... and now let us pray for the Church, the World, and Ourselves, giving thanks for God's goodness.

​Let us pray aloud, and together:


Most Holy and Eternal God, even though the events of 9-11 took place several years ago, many of us can still recall them like it was yesterday. Some, more then others, are still feeling the effects, and the pain.

On this day, we remember all those who lost their lives and their loved ones to this terrible tragedy. We lift up their families and their friends, and ask for strength, peace, comfort, and the courage to forgive. Amen.

(LONGER pause for silent, personal reflection)

Holy God, You have called us together today; and so as we gather we offer to You our prayers which stem from our love for You and our love and concern for those we love and for the people of the world.

(LONGER pause for silent, personal reflection)

In response to the call today “Lord, in Your Mercy” Our plea is, “Hear our prayer”

(Short Silence) Lord, in your mercy: hear our prayer.

Lord God, when we, Your people, join together, we can show others a much fuller picture of Jesus and His Kingdom. We pray for your people in around the world and ask that there will be a growing desire to get together and proclaim The Kingdom of God. We give you thanks for those who come up with fresh ways of making your name known to the wider community and for those who work so hard to make fellowship so pleasurable and successful.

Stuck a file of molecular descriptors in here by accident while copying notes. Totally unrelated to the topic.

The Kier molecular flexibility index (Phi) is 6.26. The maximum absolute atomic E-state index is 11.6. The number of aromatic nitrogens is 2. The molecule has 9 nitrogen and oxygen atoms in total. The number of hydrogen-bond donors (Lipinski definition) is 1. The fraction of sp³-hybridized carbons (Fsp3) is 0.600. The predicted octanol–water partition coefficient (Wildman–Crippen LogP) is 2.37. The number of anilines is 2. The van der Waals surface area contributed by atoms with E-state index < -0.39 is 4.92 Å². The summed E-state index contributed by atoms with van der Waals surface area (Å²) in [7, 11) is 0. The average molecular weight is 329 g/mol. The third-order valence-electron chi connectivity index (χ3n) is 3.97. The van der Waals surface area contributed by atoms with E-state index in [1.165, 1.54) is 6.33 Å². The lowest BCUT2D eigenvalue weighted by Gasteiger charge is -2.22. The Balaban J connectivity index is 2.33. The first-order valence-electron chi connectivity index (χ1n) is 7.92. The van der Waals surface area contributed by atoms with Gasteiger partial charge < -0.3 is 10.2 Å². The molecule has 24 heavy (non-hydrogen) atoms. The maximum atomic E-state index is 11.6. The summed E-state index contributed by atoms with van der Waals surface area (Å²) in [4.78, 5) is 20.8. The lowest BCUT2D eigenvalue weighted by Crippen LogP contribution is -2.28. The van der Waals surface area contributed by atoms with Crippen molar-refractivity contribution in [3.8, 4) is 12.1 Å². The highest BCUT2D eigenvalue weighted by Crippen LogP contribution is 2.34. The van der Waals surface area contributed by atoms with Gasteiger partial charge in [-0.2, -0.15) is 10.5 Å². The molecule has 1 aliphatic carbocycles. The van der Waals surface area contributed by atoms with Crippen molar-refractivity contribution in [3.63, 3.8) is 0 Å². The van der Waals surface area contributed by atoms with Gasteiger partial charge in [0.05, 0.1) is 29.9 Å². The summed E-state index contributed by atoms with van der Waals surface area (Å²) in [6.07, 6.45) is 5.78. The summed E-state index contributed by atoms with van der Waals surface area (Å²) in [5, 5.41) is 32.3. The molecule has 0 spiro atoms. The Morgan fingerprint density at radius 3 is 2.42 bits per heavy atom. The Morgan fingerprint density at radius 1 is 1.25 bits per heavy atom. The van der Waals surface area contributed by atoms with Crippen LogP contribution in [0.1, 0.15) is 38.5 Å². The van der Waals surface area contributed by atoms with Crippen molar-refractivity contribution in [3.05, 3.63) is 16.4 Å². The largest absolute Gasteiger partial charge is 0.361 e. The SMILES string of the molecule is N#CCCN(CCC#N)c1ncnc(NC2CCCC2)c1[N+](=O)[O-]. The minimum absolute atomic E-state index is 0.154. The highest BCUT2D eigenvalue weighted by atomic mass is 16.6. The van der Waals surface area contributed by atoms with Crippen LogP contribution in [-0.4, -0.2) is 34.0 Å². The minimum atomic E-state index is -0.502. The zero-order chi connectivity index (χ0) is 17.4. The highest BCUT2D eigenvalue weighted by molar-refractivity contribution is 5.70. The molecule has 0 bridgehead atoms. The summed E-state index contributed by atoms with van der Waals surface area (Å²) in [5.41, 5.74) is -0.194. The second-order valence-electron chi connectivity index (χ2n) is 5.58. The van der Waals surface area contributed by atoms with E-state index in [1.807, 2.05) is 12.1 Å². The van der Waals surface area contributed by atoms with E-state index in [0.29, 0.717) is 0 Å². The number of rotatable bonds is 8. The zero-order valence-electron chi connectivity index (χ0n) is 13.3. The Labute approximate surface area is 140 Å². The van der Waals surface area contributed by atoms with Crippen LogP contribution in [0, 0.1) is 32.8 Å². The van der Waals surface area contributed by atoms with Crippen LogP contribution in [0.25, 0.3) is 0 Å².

(Short Silence) Lord, in your mercy: hear our prayer.

Creator God, we pray not only for the victims but also for the perpetrators of evil and violence in our world; for all governments which run on corruption and fear. We pray for a change of heart and attitude, an awakening to a better way of living, and the courage to reject wrong principles, to forgive, and to live together.

(Short Silence) Lord, in your mercy: hear our prayer.

Father God, forgive us when we waste our lives by being too busy to enjoy Your creation. Teach us how to make spaces in the day to do the things we most enjoy. Just as You rested from Your work, help us to practise the discipline of recreation and help us to become Your hands and feet in our streets so that our neighbours will one day ask us to tell them more about You.

(Short Silence) Lord, in your mercy: hear our prayer. Loving God, help those we know and love to turn away from habits which are harmful to them. Help them to turn to You in times of crisis, rather than reaching for quick-fix solutions.  Lord, we also bring to You those we know who are ill or suffering in any way.  Give them healing and restore them in body, mind and spirit.

We now raise before you all those who have asked for our prayers from around the world … those we know in New Zealand, in Singapore, in Argentina, in France, in Australia, in the US, in Canada, in Austria, in Ukraine and any others we now name aloud, or in the silence of our hearts, and those who are known only by you. <PAUSE>